AARP Polls Reveal Top Concerns for Voters 50 and Older

 
 

More than half of voters 50-years and older in crucial battleground states are worried about contracting the novel coronavirus.

At the same time, African Americans are particularly opposed to how President Donald Trump has handled the pandemic, according to extensive polling commissioned by AARP.

AARP launched the poll on Tuesday, Sept. 15, one week before National Voter Education Day which falls on Tuesday, Sept. 22.

Officials said AARP’s robust Protect Voters 50+ campaign is designed to reach these voters in each state to make sure they know how to cast a safe and secure ballot.

Even though 90 percent of older Americans believe that the country has become too divided, AARP’s battleground state polls show that the support of voters age 65-plus is very much up for grabs.

For the polling, voters were asked where they stand on a range of concerns — from the coronavirus to the U.S. Postal Service and cuts to Social Security, to the debate over racial justice and law-andorder priorities.

More than 80 percent of voters in all six states declared that they would more likely vote for a candidate who increased protections for nursing home residents during the pandemic.

The poll also revealed that African Americans are standing firmly behind Democratic Presidential Nominee Joe Biden over President Donald Trump, whom many Black voters said they oppose how the Republican president has managed the coronavirus pandemic. A majority said they’d still refuse to accept a vaccine shot even if offered free of charge.

With the continued debate over voter protections, those in Colorado, Georgia, Iowa, Maine, and Montana are divided between those who believe votes that are cast in person at a polling place and those that are mailed will all be counted accurately. Voters also have varying views on whether the expansion of mail voting will lead to voter fraud.

For example, in Georgia, 61 percent of voters 50-plus believe more mail voting will mean more fraud, while voters in Maine are evenly split — 50 percent to 50 percent — on that question.

Black Americans expressed concern about the U.S. Postal Service and that the reduction of funding would prevent election ballots from being counted.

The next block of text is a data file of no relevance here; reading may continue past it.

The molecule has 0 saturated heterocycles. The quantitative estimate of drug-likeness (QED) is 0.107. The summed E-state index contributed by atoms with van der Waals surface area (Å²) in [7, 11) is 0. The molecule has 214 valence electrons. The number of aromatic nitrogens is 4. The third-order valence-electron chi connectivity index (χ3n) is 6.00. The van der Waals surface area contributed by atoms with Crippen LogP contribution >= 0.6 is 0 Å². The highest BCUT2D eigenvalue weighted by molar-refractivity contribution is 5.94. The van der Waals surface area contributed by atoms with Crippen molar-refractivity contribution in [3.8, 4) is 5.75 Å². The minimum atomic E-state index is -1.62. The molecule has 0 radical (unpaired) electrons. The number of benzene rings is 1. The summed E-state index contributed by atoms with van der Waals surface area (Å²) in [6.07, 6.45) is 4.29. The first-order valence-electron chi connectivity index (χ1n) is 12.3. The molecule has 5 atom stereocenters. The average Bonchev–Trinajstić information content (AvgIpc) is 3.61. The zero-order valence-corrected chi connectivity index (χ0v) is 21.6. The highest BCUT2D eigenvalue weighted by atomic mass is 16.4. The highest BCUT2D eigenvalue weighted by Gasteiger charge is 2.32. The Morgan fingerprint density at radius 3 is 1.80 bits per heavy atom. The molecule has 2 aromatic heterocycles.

While African Americans were also troubled by the prospects of in-person voting and wary of early voting, they were less bothered by potential voter fraud, according to the poll.

By overwhelming margins, older voters in 11 states (Arizona, Colorado, Florida, Georgia, Iowa, Maine, Michigan, Montana, North Carolina, Pennsylvania, Wisconsin) with competitive races for president and the U.S. Senate declared that they are more likely to vote for candidates who promise to protect Social Security benefits and strengthen Medicare.

With President Trump declaring a platform of law and order, voters in five key states — Colorado, Georgia, Iowa, Maine and Montana – were asked whether they were more likely to vote for a candidate focused on maintaining law and order and preventing looting and rioting in America’s cities, or a nominee who is focused on increasing racial justice and reducing police violence against unarmed African Americans.

In four of the five states, more than 50 percent were more concerned with maintaining law in order.

In Maine, 46 percent would support a candidate focused on law and order, while 44 percent prefer a candidate focused on racial justice.

In the six battleground states of Arizona, Florida, Michigan, North Carolina, Pennsylvania, and Wisconsin, the presidential race is tight among voters 50 and older.

Biden holds leads in Arizona (49 percent to 48 percent), Pennsylvania (50 percent to 46 percent), and Wisconsin (50 percent to 46 percent). While Trump has the edge in Florida (50 percent to 47 percent), the two are in a dead heat in North Carolina, tied at 48 percent.

Biden does enjoy a commanding lead in Michigan by a margin of 54 percent to 40 percent.

In all those states, the presidential race is within the surveys’ margins of error.

“Now more than ever, there are critical issues on the line in this election and AARP is working hard to make sure everyone’s voice is heard,” stated Shani Hosten, AARP’s vice president of Multicultural Leadership.

“Our campaign is providing trusted information to African American voters through our communications channels, including our website, publications, media outreach and advertising to ensure the African American Community knows their voting options and where candidates stand on the issues we care about.”

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